Eventually Adam gets home to his sister “Brooke,” played by Cody Horn. Turns out that Adam resides on his sister’s couch, thanks to her largess. She’s not pleased at Adam’s late arrival home, nor is she happy that apparently there’s a new influence in Adam’s life. She explains that Adam has struggled with life since he blew his shot at a college football career by doing something stupid.
Adam is quickly drawn into the life of a male stripper and he likes it. The money is good, the sex readily available and he’s introduced into the darker side of this world when he starts into drugs. Mike had agreed to Brooke’s plea that he keep watch over her brother, but he’s helpless to do anything about Adam’s descent once he downs his first tablet.
Mike has his own issues though. Dallas wants to leave Tampa in his rear view mirror and head to a better, more lucrative location in Miami, and he’s promised that Mike will gain an equity stake in the new club, rather than relying on just the tips he makes and his share of the gate. Mike and Dallas have been together for a while and Mike seems to trust Dallas implicitly in spite of the appearances that Dallas has screwed others over before.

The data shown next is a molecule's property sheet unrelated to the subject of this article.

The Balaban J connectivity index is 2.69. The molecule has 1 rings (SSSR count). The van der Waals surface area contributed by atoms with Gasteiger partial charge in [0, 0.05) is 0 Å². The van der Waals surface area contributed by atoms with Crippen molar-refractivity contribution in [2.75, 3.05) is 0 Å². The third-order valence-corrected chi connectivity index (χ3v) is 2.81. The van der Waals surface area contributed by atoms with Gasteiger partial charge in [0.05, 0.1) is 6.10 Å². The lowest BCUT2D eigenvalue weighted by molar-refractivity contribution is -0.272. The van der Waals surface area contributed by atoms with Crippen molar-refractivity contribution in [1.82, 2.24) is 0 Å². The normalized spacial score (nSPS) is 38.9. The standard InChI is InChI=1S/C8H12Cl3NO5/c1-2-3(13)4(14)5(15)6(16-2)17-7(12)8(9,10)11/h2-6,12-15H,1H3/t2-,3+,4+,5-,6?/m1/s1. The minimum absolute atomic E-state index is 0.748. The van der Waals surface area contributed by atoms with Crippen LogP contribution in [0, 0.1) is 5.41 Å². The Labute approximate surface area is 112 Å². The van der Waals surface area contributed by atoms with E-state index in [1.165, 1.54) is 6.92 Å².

Mike is also dealing with Olivia Munn’s “Joanna.” Ostensibly a psychology student who is “observing” the strippers behavior as part of her last days before completing her educational requirements. In actuality, she’s just loving the sex with Mike, particularly threesomes he arranges with other gorgeous girls. He wants more than just sex from her, but she doesn’t seem interested and we learn why at one of the turning points for Mike.